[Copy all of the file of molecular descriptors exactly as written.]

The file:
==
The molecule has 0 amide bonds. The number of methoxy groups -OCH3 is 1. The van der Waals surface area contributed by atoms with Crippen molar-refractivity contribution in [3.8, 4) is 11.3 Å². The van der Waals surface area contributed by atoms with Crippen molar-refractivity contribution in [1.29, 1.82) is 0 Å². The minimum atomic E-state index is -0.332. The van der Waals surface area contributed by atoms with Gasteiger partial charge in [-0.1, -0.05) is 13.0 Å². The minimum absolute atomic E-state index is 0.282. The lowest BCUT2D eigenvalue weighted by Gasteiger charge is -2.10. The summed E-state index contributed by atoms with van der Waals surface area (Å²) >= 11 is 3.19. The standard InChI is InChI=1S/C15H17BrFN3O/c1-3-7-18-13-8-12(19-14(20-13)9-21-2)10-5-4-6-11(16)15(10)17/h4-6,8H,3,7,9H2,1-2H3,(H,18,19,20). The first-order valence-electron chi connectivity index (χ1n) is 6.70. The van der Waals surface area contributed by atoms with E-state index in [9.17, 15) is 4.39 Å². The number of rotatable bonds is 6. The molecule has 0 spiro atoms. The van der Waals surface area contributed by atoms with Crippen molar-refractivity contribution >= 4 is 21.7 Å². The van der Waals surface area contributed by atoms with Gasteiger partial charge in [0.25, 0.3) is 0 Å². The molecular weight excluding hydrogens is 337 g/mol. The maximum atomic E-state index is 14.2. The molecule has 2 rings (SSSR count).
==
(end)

The molecule has 0 amide bonds. The number of methoxy groups -OCH3 is 1. The van der Waals surface area contributed by atoms with Crippen molar-refractivity contribution in [3.8, 4) is 11.3 Å². The van der Waals surface area contributed by atoms with Crippen molar-refractivity contribution in [1.29, 1.82) is 0 Å². The minimum atomic E-state index is -0.332. The van der Waals surface area contributed by atoms with Gasteiger partial charge in [-0.1, -0.05) is 13.0 Å². The minimum absolute atomic E-state index is 0.282. The lowest BCUT2D eigenvalue weighted by Gasteiger charge is -2.10. The summed E-state index contributed by atoms with van der Waals surface area (Å²) >= 11 is 3.19. The standard InChI is InChI=1S/C15H17BrFN3O/c1-3-7-18-13-8-12(19-14(20-13)9-21-2)10-5-4-6-11(16)15(10)17/h4-6,8H,3,7,9H2,1-2H3,(H,18,19,20). The first-order valence-electron chi connectivity index (χ1n) is 6.70. The van der Waals surface area contributed by atoms with E-state index in [9.17, 15) is 4.39 Å². The number of rotatable bonds is 6. The molecule has 0 spiro atoms. The van der Waals surface area contributed by atoms with Crippen molar-refractivity contribution >= 4 is 21.7 Å². The van der Waals surface area contributed by atoms with Gasteiger partial charge in [0.25, 0.3) is 0 Å². The molecular weight excluding hydrogens is 337 g/mol. The maximum atomic E-state index is 14.2. The molecule has 2 rings (SSSR count).